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Jupiter Ridge Natural Area


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How could a golf course design and acquisition create a sensational State/County  Natural Preserve/Park?  This is an out of the ordinary story with a great ending that involves some real characters.

George Fazio was a golf professional who was originally from Philadelphia, who had a successful touring pro career (won the Canadian Open, the Bing Crosby Pro-Am, and lost in a playoff in the 1950 U.S. Open played at Merion won by Ben Hogan). Earlier he had been head pro at the Hillcrest Golf Club in Los Angeles, where he became good friends with many Hollywood stars, including Bob Hope.

In 1968, Fazio and longtime friend, Bill Ford (Ford Motors) were teamed together in the Bing Crosby Pro-Am. Fazio had won the tournament in 1947 but this year it was cold and rainy and  Fazio discussed a long time idea that he had to build a world class golf course that would rival Seminole Golf Club somewhere in South Florida. Ford was all ears.

it would not be long until the fruition of the concept came together. The family of locally famous Trapper Nelson (Tarzan of the Loxahatchee) inherited 1200 acres in the environmentally sensitive Loxahatchee River and Jupiter Ridge area. The State wanted to buy the land but they were held back because of financial constraints. Fazio heard about this opportunity and immediately went to work. He optioned the property and then turned to Ford, Hope and a few others to finance the deal for the land. The 1200 acres was acquired. in 1968. Four hundred (400) acres was reserved for the golf course and eight hundred (800) acres was given to the State of Florida, which added the crown jewel habitat that had eluded Jonathan Dickinson State Park.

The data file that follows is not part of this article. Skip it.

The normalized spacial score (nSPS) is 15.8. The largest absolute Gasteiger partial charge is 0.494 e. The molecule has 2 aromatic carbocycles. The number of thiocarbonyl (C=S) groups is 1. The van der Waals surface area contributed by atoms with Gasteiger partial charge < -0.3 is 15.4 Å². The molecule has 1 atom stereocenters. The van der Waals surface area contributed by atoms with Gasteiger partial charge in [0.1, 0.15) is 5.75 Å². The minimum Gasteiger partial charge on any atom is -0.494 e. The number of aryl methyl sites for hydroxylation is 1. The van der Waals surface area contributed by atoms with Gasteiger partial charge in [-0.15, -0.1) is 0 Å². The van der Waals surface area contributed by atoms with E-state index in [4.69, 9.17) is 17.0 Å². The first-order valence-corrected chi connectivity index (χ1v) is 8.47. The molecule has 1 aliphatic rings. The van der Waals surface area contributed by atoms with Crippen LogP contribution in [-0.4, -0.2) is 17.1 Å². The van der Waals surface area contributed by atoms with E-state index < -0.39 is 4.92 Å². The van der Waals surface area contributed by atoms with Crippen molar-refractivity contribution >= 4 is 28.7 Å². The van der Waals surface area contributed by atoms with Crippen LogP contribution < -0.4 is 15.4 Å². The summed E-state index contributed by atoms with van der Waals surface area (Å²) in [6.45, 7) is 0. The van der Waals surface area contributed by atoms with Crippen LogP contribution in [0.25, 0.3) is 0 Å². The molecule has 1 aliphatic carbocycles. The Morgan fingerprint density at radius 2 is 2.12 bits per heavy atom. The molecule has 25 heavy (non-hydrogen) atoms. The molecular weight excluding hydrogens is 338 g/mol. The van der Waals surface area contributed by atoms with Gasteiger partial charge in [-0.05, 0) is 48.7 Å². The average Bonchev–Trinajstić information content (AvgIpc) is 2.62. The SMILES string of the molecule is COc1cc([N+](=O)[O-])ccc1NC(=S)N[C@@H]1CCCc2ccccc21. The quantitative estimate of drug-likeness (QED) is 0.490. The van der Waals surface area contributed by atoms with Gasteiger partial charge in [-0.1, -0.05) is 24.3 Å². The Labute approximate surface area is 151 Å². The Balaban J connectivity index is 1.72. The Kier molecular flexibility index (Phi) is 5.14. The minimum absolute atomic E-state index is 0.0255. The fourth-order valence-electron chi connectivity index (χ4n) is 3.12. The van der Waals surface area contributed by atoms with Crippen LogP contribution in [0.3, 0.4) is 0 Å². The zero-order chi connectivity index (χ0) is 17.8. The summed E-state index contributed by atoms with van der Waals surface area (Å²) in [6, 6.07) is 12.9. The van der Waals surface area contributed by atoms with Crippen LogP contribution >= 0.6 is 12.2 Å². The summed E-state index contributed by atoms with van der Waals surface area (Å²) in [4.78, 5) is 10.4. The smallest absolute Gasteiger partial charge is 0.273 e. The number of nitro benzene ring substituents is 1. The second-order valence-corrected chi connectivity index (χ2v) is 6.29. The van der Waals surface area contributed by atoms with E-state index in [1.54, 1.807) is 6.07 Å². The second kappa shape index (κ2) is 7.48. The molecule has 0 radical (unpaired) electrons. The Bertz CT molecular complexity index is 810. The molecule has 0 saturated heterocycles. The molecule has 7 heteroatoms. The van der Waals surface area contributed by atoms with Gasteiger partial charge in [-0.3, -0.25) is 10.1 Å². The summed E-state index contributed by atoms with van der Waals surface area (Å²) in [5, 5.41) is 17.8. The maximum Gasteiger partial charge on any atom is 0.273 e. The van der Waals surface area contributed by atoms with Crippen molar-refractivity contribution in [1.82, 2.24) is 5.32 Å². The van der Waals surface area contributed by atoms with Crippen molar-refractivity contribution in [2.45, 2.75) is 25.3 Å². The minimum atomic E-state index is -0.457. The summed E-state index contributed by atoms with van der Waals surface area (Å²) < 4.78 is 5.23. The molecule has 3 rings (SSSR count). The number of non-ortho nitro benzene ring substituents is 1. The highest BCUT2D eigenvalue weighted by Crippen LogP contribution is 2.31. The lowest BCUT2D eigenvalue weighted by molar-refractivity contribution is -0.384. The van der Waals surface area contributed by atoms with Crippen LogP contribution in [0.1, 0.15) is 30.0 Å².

The original Jupiter Hills Golf Club designed by George Fazio was completed and ready for play in late 1969. The original Jonathan Dickinson State Park opened in 1950 but was not fully consummated until the completion of the purchase of the Trapper Nelson property in 1968.

This donation included incredibly environmentally sensitive land on the upper reaches of the Loxahatachee River together with Hobe Mountain (68 feet above sea level with tower that elevates you to 124 feet).  This incredible land is extremely close to the ocean and the ocean is readily observable from Hobe Mountain. The 1968 gift to the State created the culmination of a State park with staggeringly beautiful habitats. The habitat that I find most appealing is the dry scrub area, where the pine trees make you feel like you are somewhere on the Serengeti:



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What you look for is what is looking

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These are all shots from the lowland scrub but the Pinus clausa emotes that wild Serengeti foliage/ Umbrella pine on the Algarve look that is not typical when a discussion of common “Sand Pines” arises!

What you look for is what is looking

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